When you workout, your muscles power the movement of your body. They're like an engine, making your skeleton move. Like the engine in a car, your muscles need fuel. You get this fuel from the foods that you eat. It comes in the form of carbohydrates, protein and fat, which are broken down in your body.
Even when you're not exercising, your body is using energy. To stay alive your heart has to beat, your lungs have to fill with air and your brain has to function. When you workout, the need for energy goes up, especially when you're doing exercises like running and bike riding, that burn more calories than strength activities like weightlifting.
Protein, fat and carbohydrates are broken down into energy molecules that your body can store and save for later, or shuttle to your muscles for energy. Fat gets broken down into fatty acids, protein into amino acids and carbohydrates into glucose.
These are the building blocks of energy, which float around your bloodstream, waiting to be either used or stored. Your muscles will store fat in the form of triglycerides and carbohydrates in the form of glycogen, both of which will be ready to use when you start exercising.
Your body also stores fat in fat cells throughout your body. Glucose can be stored in the liver as well as muscles. Protein foods go directly into the muscles to help build and repair them, which makes muscle the largest storage of protein in your body.
When it's time to workout, your body has energy stored up for you to use. However, each form of energy has a different use.
Your body is always breaking down and using fat, glucose and protein. At the same time, it's also storing some away. The key is that when you need energy, you're going to use more than you store, so you end up having less than you started with.
Fat and glucose are the main sources of energy, and the amount that each is used changes depending on the intensity of your workout. The more intense you exercise, the more you use glucose.
Protein makes up a minuscule amount of the energy used, around 2 to 5 percent according to an article from the Riordan Clinic. Only in a case of extreme starvation, where your body is running low on fat and carbohydrate stores, would you use more protein for energy.
This is good news for people who want to build or maintain their muscle mass. It's also good for people who want to lose fat, because your body relies heavily on fat for fuel.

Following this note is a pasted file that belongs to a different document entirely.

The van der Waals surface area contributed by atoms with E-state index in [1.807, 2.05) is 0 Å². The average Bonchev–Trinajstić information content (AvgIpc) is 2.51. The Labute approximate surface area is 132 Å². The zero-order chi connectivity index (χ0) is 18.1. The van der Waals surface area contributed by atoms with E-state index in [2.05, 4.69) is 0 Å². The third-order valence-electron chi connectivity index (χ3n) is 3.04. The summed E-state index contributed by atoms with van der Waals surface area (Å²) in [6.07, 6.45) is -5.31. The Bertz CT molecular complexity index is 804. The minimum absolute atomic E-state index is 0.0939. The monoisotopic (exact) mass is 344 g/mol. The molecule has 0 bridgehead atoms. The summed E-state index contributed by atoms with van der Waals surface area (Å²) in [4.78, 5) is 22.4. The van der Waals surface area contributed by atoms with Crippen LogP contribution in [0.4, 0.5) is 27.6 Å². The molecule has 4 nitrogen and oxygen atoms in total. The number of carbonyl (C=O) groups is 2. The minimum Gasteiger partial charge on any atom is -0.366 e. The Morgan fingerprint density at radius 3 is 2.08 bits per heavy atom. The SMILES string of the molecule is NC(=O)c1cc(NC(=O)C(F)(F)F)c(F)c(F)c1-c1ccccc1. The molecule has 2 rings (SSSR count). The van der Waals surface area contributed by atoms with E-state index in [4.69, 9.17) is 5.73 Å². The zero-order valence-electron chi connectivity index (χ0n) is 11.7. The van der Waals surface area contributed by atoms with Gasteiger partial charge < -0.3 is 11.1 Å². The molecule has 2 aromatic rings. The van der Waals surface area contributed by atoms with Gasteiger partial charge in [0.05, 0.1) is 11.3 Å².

Changing Energy Usage
As your workout gets more intense, your body gets more and more energy from carbohydrates, because it's easier to metabolize. While the fat stores in your body can provide energy for a long time, they don't provide energy very quickly. If you're sprinting or lifting weights, you need energy immediately, and a lot of it.
Glycogen answers the call for quick energy because it breaks down quickly. As you keep sprinting, your burn through the reserves of glycogen that you have very rapidly, because it breaks down so quickly. Less glycogen in your muscles and glucose in your blood means more fat will be used.
Your body is forced to switch to using primarily fat when the byproduct of breaking down glycogen, lactic acid, builds up in your muscle. Lactic acid actually prevents your body from breaking down glycogen, so you have to slow down and let fat take over as the primary energy source until the lactic acid goes away.
Sparing Muscle Tissue
If you want to lose fat, you'll be happy to know that your body will pull from its fat stores to make up for the energy you lose from your cardio workout. However, you might be concerned that the same thing is happening to your muscle mass, especially if your goal is to build them up.
Thankfully, even though a small amount of protein is used to power your workout, you won't lose muscle mass by doing cardio. In fact, people who are sedentary can build muscle when they start doing cardio, according to a 2015 study published in Exercise and Sports Science Reviews.
Even if you've been working out for a while there's no need to fear that doing cardio will break down your muscle. A 2017 study in the Journal of Exercise Nutrition and Biochemistry showed that cardio actually has muscle-preserving effects in rats. It effectively blocks breakdown of the muscle and stimulates regrowth as the animals exercise. It can be extrapolated that the same mechanisms may happen in humans.
This muscle-preserving benefit works even if you don't eat immediately after your workout, according to a 2010 study from the American Journal of Physiology. The researchers had subjects go through a cardio workout consisting of 60 minutes on an exercise bike.
Afterwards, one group of subjects didn't eat for six hours. The researchers found that during their recovery period, even though they didn't eat, their muscles still grew.